Robert Marks states and reiterates in his book Origins of the Modern World: Global and Ecological Narrative from the Fifteenth to the Twenty-First Century that the U.S. was significantly built on capitalism, and continues to thrive on consumerism, productionism and developmentalism.
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Consumerism is viewed in a number of ways. Marks refers to the revolution of using credit during the Industrial Revolution, making it easier to purchase homes and automobiles. Consumerism is the principle implemented to preserve and protect the rights of consumers. This principle became particularly popular in the 1900s, because people became concerned with their safety as consumers, and wanted to ensure they were purchasing products that were manufactured well.
The Industrial Revolution brought about drastic changes in the way that people purchased goods. The goal of many professionals in this time period was to increase overall consumption in the world, regardless of the purchaser’s economic class. The consumerism movement was widely endorsed by producers who were making goods and products in surplus and need to create a market for the goods in order to achieve a profit. The development of various industries also meant that goods could be shipped to anywhere in the world; this trend began to take off substantially near the end of the 20th century, via postal mail. Mailing goods to consumers meant that companies could reach a broader audience, improving the reputation and financial livelihood of the corporation.
Those who do not subscribe to the theory of consumerism are usually proponents of productionism. Marks refers to productionism in his book, mainly when referring to the economy of the Soviet Union. In this type of economy, the more that is produced, the better. This results in more factories and manufacturing facilities, which can provide more jobs for the people in the community. The Soviet Union adopted productionism in an attempt to benefit the country’s military. However, this method may not work so well when it comes to natural resources such as goal, iron or electricity. Marks asserts that working incessantly to produce these goods “became its own end” (172). Productionism also plays into the ego of company owners, as a business owner is more revered in the economy if he/she is able to produce a large amount of goods in a short amount of time—regardless of how this may affect the economy or the world’s natural resources in the long run.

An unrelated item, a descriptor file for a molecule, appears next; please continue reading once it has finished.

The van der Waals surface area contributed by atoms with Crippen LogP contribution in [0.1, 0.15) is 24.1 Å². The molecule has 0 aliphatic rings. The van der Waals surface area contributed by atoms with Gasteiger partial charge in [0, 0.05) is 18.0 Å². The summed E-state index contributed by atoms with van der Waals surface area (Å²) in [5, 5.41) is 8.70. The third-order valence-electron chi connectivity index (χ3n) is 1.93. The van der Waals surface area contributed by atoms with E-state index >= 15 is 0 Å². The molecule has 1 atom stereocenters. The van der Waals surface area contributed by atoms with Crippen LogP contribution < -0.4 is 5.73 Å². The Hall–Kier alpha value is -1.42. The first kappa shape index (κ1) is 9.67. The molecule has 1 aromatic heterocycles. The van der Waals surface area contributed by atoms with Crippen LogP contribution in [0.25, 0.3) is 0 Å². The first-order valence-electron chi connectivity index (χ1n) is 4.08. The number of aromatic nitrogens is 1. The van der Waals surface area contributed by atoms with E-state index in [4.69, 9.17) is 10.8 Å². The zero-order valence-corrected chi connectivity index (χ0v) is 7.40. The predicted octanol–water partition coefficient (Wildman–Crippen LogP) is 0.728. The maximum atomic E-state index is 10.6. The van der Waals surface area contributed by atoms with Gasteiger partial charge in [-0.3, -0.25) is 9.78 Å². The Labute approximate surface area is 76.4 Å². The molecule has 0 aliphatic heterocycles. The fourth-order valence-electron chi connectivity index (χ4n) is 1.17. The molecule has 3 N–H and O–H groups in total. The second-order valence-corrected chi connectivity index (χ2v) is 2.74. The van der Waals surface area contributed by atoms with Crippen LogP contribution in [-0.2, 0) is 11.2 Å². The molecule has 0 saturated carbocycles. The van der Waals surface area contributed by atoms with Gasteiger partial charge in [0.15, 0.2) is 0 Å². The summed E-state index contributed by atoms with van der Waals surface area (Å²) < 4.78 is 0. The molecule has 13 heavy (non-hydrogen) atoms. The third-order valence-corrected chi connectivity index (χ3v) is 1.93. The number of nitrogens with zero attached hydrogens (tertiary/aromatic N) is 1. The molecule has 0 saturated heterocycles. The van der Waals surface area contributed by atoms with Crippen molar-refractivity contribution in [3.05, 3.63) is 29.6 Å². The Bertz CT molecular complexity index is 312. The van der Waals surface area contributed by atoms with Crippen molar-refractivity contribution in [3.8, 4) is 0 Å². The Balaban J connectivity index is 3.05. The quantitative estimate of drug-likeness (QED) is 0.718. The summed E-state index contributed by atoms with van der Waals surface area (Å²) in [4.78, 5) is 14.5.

Developmentalism, on the other hand, is a concept that has mainly been incorporated in third world countries, according to Marks. He asserts that, in many ways, developmentalism is necessary in third world countries for three reasons: the countries were previously controlled by their colonial masters, and had no economic independence, third world countries have limited industrial development and many of the citizens still live like paupers, and decolonization and revolution made for a massive population increase in third world countries (177).
Robert Marks gives the example of Chapter 6 of his book of the population increase in both Mexico and China. He shares that the populations in these countries increased dramatically between the years of 1950 and 1980. However, in both countries, the economy would have had to double in its size and efficiency just for people in the country to be able to maintain a 1950 standard of living. And, since the economy can potentially change significantly in a matter of a few days, the financial state of a country can be completely different in a span of 30 years. Through developmentalism, the people of a country can learn how to enhance their agriculture to provide more food and water for its citizens, and how to create more employment opportunities to keep the company thriving.
In order for developmentalism to be successful in a nation, the health of the people must be acknowledged and improved. In impoverished countries, the population tends to be higher, as families have several children. However, Marks states that the death rate in these countries is high, particularly since there are a number of infant deaths due to poor health care. When groups like the World Health Organization step in to develop these countries, people are more aware of how to care for themselves. As a result of this, they can do more to help their communities thrive, and learn more about the principles of industrialization for the purpose of achieving financial stability.
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